Today, more than ever, advances in medicine and dentistry have led to new and expanded areas of treatment. Two such areas, bone grafting and guided bone regeneration (GBR) in the jaw bones and around teeth, have recently experienced tremendous growth. Procedures to repair and grow new bones, unheard of just a few years ago, are now part of routine periodontal surgical care. This section of our web site will help you better understand what bone grafting and GBR are, what options are available to you, and what benefits you may gain from these procedures.



What are bone grafting and GBR?

Bone grafting is a surgical procedure that replaces missing bone with a material called a bone graft. In addition, the graft also helps your body regrow lost bone. This new bone growth strengthens the grafted area by forming a bridge between your existing bone and the graft. Over time the newly formed bone will replace much of the grafted material. GBR is a procedure in which a membrane is placed over the bone graft site. This membrane futher encourages new bone to grow and also prevents the growth of scar tissue into the grafted site.



Why are bone grafts and GBR needed?

Bone grafts and GBR are needed when a part of your body is missing bone. This missing portion of bone is frequently called a "bony defect". Examples of jaw bone defects are: defects surrounding roots of teeth (periodontal defects); defects which occur following tooth extraction; generalized decrease in quantity of jaw bone from trauma or long-term tooth loss; defects surrouding dental implants; defects resulting from a cyst or tumour.



What are some jaw bone defects requiring grafting and GBR?


Periodontal defects


Defects following tooth extraction


Defects following cyst or tumor removal


Defects around dental implants


Insufficient amount of jaw bone to support dentures or bridges



How are bone grafting and GBR procedures performed?

The following is one example of these procedures following tooth extraction.



1. The tooth is removed and the remaining tooth socket is thoroughly cleaned of all inflamed and infected tissue.


2. An appropriate bone grafting material  is carefully placed into the extraction socket.


3. GBR membrane is often placed over the grafted material.



4. Sutures placed into the gum tissue allow proper healing of the surrounding soft tissues.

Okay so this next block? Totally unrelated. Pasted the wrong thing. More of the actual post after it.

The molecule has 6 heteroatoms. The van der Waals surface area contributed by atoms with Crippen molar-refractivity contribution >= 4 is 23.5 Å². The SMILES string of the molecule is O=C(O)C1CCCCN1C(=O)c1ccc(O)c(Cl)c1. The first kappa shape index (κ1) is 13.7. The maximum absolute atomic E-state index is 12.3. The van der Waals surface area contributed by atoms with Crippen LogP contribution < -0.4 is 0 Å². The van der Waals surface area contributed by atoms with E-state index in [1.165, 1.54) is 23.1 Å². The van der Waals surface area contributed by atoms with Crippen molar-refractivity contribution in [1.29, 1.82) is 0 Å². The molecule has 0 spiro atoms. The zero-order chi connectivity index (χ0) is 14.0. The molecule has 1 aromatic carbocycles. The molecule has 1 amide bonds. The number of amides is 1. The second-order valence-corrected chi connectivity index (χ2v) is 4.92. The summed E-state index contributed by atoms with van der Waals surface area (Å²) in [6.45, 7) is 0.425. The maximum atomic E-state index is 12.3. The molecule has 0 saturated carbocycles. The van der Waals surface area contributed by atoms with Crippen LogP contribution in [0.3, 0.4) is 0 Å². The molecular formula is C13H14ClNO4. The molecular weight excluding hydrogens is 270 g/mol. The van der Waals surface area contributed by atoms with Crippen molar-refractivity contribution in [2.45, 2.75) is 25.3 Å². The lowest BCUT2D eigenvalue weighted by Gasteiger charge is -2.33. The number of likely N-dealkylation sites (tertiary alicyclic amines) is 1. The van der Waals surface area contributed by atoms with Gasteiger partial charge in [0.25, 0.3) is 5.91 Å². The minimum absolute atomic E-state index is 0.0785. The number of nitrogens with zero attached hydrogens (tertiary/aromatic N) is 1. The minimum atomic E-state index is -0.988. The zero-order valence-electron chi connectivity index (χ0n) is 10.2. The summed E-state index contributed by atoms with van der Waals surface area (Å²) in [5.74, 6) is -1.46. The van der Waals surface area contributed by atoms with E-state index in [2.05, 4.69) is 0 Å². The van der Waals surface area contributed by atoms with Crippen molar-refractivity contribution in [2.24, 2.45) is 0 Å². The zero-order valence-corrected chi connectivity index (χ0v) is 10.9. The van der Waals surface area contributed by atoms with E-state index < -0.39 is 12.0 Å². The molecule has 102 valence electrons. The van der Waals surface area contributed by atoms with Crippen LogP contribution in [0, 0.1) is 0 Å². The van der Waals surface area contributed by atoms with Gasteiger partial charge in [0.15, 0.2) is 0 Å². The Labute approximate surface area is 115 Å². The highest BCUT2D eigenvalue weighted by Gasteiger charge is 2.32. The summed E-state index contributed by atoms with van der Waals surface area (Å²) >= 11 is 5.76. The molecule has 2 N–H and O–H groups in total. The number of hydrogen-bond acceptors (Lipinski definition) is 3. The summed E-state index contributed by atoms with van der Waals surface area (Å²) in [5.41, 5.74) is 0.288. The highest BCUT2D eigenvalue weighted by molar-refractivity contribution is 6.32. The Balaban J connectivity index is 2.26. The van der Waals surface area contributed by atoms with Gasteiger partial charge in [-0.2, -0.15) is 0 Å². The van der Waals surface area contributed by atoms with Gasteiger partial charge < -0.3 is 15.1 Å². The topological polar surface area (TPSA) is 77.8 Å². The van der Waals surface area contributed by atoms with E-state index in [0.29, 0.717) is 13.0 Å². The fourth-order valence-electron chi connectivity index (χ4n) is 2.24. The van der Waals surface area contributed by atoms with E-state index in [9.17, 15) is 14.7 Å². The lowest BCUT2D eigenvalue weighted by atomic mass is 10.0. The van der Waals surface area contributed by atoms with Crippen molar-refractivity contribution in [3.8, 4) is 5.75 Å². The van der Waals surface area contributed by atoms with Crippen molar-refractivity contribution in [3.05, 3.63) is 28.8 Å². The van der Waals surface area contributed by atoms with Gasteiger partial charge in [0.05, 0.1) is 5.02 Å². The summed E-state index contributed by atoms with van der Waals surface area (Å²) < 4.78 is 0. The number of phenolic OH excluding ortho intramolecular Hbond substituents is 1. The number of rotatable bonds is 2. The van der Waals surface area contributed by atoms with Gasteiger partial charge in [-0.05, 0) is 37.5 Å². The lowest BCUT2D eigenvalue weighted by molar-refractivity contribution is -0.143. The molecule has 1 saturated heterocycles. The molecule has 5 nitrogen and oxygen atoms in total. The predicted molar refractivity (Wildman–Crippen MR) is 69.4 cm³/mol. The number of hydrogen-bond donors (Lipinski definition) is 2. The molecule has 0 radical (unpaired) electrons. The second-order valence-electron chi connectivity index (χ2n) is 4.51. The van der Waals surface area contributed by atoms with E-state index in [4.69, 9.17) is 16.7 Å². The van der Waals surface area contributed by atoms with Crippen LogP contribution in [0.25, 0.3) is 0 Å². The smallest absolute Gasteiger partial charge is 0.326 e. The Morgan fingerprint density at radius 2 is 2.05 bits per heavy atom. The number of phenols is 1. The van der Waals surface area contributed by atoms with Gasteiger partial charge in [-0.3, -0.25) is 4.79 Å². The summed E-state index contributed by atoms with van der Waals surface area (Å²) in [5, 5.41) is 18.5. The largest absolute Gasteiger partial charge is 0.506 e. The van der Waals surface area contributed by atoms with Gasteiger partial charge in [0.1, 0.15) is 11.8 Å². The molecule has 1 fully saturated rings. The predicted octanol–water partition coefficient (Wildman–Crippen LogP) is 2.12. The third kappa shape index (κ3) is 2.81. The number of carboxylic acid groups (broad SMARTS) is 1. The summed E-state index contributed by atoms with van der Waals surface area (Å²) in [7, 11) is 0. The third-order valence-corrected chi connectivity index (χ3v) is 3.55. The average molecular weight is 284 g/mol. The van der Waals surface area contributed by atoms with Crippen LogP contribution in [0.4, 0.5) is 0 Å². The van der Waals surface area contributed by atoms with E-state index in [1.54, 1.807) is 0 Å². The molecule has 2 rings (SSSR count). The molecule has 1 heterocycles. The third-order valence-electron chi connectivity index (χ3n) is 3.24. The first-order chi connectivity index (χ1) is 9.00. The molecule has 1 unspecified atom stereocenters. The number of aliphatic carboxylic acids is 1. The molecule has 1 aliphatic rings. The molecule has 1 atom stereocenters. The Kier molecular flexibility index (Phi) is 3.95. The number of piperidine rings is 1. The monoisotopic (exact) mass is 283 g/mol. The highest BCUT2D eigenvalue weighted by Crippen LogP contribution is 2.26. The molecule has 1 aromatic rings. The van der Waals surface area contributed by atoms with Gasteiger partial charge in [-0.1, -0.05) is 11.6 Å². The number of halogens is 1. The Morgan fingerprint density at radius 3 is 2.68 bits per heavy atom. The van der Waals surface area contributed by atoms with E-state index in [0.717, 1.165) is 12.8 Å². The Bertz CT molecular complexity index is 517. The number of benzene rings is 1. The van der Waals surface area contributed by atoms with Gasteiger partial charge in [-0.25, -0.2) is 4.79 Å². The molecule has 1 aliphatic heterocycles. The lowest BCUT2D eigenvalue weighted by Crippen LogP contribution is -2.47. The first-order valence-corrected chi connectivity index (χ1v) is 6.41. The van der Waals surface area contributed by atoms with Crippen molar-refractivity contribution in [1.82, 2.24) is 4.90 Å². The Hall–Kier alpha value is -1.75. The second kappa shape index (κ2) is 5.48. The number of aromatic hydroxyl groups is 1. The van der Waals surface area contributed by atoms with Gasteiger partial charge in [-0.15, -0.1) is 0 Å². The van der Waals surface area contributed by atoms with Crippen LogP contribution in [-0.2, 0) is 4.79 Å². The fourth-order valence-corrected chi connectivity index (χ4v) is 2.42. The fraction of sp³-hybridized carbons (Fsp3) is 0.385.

Are bone grafting and GBR painful procedures?

These procedures are usually done in our office under local anaesthesia or local anaesthesia with oral or intravenous sedation. The procedures themselves are without pain. Post-operatively there will be some swelling and some mild to moderate discomfort, especially from other procedures performed such as tooth extraction, cyst removal, etc. I will prescribe an oral analgesic to help relieve your discomfort. If a more invasive second procedure is required to obtain bone from your jaw such as where the wisdom teeth were or the chin area then your post-operative course may be more involved but still manageable.


What special care is required after my grafting procedure?

Generally, the same prudent care required after any periodontal surgical procedure will be sufficient following jaw bone grafting and BGR. The area must be kept clean, often with the help of a prescribed mouth rinse. An antibiotic, if prescribed, must be taken as directed. Antibiotics, however, are not always required. Undue pressure over the grafted site must be avoided until new bone is well on its way to being formed. This means that previous dental prostheses, such as a removable full or partial denture, must be altered following the grafting procedure and may not be reintroduced until the initial healing is completed (usually about two weeks). Finally, brush and floss your teeth and gums as you normally do. However, avoid the gum tissues surrounding the bone graft until they are well healed (usually about six weeks).



How successful are bone grafting and GBR?

Recent advances in technology have dramatically increased the success rate of these procedures, leading to bone formation and resolution of the defect. However, depending upon the reason needed for these procedures, success rates will vary. Also, different graft and GBR materials seem to affect the amount of new bone formed. And finally, your own overall health will also help determine the degree to which new bone will form within the grafted site.



Are there different types of bone grafts and GBR membranes?

Yes. Some grafts are taken from different parts of the patients own body (ie. from the hip bone or chin). Other grafts come from the deceased human organ donors, from synthetic materials, and from highly purified animal bone material. Likewise, there are different types of GBR membranes. Some are made from synthetic polymers and must be removed during a second surgery several weeks or months later. Others are made from natural materials and are gradually resorbed (melt away) by the body.